It has been more than six years since a Peshawar High Court judge completed inquiry into circumstances of murder of the tribal journalist Hayatullah Khan. The court’s findings have not been made public yet. Meanwhile, his family’s long and agonizing wait to receive justice and see an end to impunity for killers continues.
“It has been a long time since the judicial inquiry was completed but its findings have been kept secret”, Ehsanullah Khan, brother of the slain tribal journalist from North Waziristan, told the Freedom Network in Peshawar on August 28. “It is frustrating to see that undeniable evidence pointing out the killers of our brother, who was a brave journalist doing his duty of informing the country about developments in the tribal areas, has not been made public.”
Hayatullah Khan, 30, was found dead on June 16, 2006 near the Mir Ali town in North Waziristan where Taliban and al-Qaeda-linked militancy has grown since Pakistan joined the US-led coalition on war on terror in 2002. The young journalist’s body was found six months after he was kidnapped from Bannu-Mir Ali road on December 5, 2005.
His disappearance came immediately after he took and released pictures of a drone attack in North Waziristan that contradicted the Pakistan government’s official statement.
The family experienced yet another tragedy when late Hayatullah Khan’s widow was also killed in a bomb explosion inside her house in Mir Ali on November 17, 2007. The bomb was planted next to her bedroom. She was believed to have information about the identity of who may have killed her spouse, something that Hayatullah shared with her before his disappearance and death.
Upon demands from the journalist community, the federal government ordered a judicial inquiry by a judge of the Peshawar High Court. Justice Muhammad Raza Khan recorded statements of Hayatullah’s family members and others and handed over a 32-page report to the government on August 31, 2006.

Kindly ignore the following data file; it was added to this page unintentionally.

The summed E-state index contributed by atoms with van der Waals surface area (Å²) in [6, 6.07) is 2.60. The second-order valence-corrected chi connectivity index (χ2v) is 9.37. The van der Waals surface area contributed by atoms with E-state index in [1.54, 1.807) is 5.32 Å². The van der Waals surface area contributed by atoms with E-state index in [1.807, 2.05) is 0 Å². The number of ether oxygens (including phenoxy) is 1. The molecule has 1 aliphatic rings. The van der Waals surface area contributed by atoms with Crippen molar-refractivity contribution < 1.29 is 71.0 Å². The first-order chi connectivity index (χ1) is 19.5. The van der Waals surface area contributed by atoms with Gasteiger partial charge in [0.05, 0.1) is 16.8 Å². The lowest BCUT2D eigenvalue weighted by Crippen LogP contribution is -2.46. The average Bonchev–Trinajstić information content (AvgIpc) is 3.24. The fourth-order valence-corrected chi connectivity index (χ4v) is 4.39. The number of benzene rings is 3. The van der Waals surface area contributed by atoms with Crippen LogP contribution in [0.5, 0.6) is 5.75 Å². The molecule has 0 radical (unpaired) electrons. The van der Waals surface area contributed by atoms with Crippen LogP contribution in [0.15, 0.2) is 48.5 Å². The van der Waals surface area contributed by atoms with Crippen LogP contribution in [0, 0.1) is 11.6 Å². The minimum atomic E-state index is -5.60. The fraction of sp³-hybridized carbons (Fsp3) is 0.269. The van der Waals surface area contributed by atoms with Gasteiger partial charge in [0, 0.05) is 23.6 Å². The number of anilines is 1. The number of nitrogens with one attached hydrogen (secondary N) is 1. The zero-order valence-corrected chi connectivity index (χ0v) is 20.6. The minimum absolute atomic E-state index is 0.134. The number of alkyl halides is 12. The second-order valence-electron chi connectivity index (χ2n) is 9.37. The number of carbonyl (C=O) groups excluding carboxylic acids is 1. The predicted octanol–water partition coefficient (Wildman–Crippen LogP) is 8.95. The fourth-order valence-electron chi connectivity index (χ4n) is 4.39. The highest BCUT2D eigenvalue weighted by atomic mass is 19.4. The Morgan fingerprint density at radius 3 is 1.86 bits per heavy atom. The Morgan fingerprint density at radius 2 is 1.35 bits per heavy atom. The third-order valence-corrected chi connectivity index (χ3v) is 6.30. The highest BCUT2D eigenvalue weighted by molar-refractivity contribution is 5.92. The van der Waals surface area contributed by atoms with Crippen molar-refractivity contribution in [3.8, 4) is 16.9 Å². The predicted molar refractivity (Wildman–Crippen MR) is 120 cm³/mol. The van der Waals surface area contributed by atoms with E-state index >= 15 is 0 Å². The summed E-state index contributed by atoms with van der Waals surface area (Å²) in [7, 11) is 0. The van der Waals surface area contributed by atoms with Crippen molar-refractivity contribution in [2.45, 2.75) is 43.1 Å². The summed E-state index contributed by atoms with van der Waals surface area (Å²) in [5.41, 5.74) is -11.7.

The judge promised, said Ehsanullah, to hand over a copy of the findings to the deceased journalist’s family. “But we have not been given the report,” he claimed. “Still, we hope perpetrators of the crime will be arrested and the inquiry findings will be made public. We have testified before the judge against those involved in our brother’s murder. They are still alive. We hope his killers will be brought to justice.”
Ehsanullah’s life is hit hard by Hayatullah murder. He looks after the four children – two daughters and as many sons – of the slain journalist. The family has been forced to leave their ancestral home in Mir Ali to stay in Peshawar for reasons of safety and education of the children.
The French media rights group Reporters Without Border had this to say about Hayatullah’s case: “We continue to suspect that Khan was killed for investigating the death of Hamza Rabia, a leading Arab member of Al-Qaeda. The Pakistani army’s claims that Rabia was killed in an accidental munitions explosion were contradicted by Khan, who had photos taken at the scene indicating that he was killed by a US missile.”
Said Ehsanullah: “It is frustrating to see the government unwilling to release the inquiry report, to see the killers of our brother still at large. But we will continue raising voice for justice and an end to impunity for killers of journalists in Pakistan. The day will come when justice will be done.”
Image caption: This file photo of 2011 shows children of late tribal journalist Hayatullah Khan.